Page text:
- Parent Category: FAQs
- Category: Questions about Christian Life
- Published on Wednesday, 23 October 2013 19:28
Why does God allow his children to suffer trials?
The question of personal suffering is relevant to all of us. Either we are experiencing pain right now, have just emerged from a trial or we are about to enter one. Suffering is universal. Our reactions to suffering, however, are varied. The first question that usually occurs to a victim of pain is “What is God doing to me?”
The following answer to this question assumes that you are believer in Christ – that you are already saved – and that God has sent you a personal problem. Another relevant question you may have is “Why does God allow pain and suffering to exist?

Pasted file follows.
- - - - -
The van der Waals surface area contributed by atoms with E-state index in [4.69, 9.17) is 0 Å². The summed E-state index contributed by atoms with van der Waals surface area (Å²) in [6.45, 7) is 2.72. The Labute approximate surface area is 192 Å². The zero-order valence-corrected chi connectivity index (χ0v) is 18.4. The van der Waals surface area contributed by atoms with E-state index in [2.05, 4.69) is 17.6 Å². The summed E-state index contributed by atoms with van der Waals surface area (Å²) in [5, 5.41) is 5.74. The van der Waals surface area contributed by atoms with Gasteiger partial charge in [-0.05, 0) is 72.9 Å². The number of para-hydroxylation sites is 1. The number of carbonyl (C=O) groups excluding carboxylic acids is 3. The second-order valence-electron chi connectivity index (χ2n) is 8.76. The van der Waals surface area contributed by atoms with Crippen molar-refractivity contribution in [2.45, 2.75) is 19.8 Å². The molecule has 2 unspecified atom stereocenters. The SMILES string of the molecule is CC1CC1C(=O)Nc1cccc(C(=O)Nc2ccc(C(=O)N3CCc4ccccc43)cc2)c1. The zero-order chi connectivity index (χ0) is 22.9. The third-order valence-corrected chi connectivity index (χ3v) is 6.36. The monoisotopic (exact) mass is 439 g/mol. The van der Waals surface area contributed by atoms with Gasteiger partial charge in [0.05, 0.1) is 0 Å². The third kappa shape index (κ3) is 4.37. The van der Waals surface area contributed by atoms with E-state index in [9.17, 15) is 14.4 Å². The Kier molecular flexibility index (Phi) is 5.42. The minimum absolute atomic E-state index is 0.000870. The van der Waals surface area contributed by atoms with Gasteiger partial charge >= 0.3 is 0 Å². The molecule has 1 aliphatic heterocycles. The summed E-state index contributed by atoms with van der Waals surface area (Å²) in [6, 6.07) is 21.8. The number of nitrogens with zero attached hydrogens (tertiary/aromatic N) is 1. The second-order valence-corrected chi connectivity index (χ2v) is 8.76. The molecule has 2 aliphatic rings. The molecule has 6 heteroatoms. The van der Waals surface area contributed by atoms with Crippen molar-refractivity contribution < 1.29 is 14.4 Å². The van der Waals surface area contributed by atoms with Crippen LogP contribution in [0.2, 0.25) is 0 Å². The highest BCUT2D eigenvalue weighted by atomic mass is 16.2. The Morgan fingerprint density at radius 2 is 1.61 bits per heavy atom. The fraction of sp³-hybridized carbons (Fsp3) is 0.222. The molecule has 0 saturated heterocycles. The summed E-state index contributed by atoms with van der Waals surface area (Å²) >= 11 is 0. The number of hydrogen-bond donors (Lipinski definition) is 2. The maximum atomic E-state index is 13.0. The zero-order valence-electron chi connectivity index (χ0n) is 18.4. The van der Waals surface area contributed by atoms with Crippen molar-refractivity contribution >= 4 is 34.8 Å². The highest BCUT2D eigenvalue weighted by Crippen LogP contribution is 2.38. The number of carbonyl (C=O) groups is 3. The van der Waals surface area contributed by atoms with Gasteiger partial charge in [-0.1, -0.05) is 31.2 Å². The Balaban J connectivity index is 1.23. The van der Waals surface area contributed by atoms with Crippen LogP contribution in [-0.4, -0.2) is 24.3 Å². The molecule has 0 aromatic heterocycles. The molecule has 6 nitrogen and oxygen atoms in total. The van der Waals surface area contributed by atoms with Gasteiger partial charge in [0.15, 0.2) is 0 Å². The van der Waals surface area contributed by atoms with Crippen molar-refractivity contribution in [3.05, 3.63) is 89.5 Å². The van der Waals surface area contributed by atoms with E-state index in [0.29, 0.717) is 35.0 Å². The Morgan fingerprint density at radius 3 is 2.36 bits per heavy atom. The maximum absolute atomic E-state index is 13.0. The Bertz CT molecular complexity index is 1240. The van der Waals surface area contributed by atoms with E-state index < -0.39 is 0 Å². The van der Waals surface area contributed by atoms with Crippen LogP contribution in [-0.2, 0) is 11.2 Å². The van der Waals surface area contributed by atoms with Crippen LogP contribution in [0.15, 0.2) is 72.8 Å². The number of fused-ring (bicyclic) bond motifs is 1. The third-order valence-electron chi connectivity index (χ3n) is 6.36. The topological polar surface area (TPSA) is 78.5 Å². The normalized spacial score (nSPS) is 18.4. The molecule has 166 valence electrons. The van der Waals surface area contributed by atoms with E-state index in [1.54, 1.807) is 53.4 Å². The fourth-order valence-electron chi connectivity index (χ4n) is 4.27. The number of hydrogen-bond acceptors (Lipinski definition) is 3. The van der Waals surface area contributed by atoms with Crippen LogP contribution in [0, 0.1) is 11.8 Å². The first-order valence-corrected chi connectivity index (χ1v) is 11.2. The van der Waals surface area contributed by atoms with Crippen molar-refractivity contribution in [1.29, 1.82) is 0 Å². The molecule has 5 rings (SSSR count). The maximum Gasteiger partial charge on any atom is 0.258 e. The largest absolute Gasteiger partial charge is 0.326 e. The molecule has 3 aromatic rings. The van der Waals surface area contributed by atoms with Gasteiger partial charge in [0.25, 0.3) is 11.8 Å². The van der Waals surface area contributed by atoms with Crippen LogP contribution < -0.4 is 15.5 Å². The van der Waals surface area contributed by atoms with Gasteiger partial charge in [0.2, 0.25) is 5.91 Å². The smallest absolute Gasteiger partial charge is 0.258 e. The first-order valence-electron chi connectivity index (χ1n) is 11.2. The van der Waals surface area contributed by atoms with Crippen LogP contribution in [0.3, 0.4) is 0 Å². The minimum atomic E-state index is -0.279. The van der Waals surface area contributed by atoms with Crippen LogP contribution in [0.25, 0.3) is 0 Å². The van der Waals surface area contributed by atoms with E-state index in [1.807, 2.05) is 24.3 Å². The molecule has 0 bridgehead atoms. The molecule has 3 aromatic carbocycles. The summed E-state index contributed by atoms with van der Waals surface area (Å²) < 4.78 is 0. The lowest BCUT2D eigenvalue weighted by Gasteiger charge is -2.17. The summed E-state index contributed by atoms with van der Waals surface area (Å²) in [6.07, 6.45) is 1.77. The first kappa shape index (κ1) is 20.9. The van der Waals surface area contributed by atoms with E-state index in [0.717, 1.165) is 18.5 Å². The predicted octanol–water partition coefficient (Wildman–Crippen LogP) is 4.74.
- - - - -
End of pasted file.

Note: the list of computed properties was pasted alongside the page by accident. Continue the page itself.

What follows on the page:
Job, the patient sufferer, tells us a few insights to answer the question of trials in the life of a believer.
Job 23:10 “He knows the way that I take, and when He has tried me, I shall come forth as gold”
Each of the words of this verse gives us insight into how God uses trials to work in our lives:
1. God knows
“He knows” – with those two words Job answers the unexplainable. Without knowing the why or the where to source of his trials, Job knew that God was in control of the world and therefore in control of life’s trials.
He knows you and the circumstances of your trial. He sees your checkbook. He hears how your children talk to your. He knows how your husband drinks. He knows how your heart aches. He knows your confusion. He sees you when you lie awake at night. He sees all of the parts of your trial. You may feel abandoned and forgotten, but God knows what is happening. He is aware. He knows. Can you be comforted in your trial by simply knowing that God is not ignorant of your plight?